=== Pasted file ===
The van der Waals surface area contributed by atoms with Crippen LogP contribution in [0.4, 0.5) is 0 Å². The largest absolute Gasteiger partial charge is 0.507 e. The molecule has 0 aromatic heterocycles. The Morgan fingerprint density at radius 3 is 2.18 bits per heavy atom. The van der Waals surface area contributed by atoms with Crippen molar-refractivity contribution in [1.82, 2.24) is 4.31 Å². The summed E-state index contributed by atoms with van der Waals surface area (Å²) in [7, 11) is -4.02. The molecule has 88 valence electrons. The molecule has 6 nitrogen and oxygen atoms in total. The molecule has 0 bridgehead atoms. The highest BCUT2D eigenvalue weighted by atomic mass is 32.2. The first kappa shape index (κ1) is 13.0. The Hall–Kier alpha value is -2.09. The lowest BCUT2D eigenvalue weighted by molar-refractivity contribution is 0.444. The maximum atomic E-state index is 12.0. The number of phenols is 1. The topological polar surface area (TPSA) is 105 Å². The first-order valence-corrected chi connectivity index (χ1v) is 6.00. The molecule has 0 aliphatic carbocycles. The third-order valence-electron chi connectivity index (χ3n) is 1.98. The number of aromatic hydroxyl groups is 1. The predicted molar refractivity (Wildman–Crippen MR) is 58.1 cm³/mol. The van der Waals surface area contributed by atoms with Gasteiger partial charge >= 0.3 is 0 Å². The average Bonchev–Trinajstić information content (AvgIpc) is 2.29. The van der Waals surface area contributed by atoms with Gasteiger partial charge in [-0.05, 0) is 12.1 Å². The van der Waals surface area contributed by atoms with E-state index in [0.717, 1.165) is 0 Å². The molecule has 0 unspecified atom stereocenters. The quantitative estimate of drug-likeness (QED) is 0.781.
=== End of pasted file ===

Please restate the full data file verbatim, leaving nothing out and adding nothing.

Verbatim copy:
The van der Waals surface area contributed by atoms with Crippen LogP contribution in [0.4, 0.5) is 0 Å². The largest absolute Gasteiger partial charge is 0.507 e. The molecule has 0 aromatic heterocycles. The Morgan fingerprint density at radius 3 is 2.18 bits per heavy atom. The van der Waals surface area contributed by atoms with Crippen molar-refractivity contribution in [1.82, 2.24) is 4.31 Å². The summed E-state index contributed by atoms with van der Waals surface area (Å²) in [7, 11) is -4.02. The molecule has 88 valence electrons. The molecule has 6 nitrogen and oxygen atoms in total. The molecule has 0 bridgehead atoms. The highest BCUT2D eigenvalue weighted by atomic mass is 32.2. The first kappa shape index (κ1) is 13.0. The Hall–Kier alpha value is -2.09. The lowest BCUT2D eigenvalue weighted by molar-refractivity contribution is 0.444. The maximum atomic E-state index is 12.0. The number of phenols is 1. The topological polar surface area (TPSA) is 105 Å². The first-order valence-corrected chi connectivity index (χ1v) is 6.00. The molecule has 0 aliphatic carbocycles. The third-order valence-electron chi connectivity index (χ3n) is 1.98. The number of aromatic hydroxyl groups is 1. The predicted molar refractivity (Wildman–Crippen MR) is 58.1 cm³/mol. The van der Waals surface area contributed by atoms with Gasteiger partial charge >= 0.3 is 0 Å². The average Bonchev–Trinajstić information content (AvgIpc) is 2.29. The van der Waals surface area contributed by atoms with Gasteiger partial charge in [-0.05, 0) is 12.1 Å². The van der Waals surface area contributed by atoms with E-state index in [0.717, 1.165) is 0 Å². The molecule has 0 unspecified atom stereocenters. The quantitative estimate of drug-likeness (QED) is 0.781.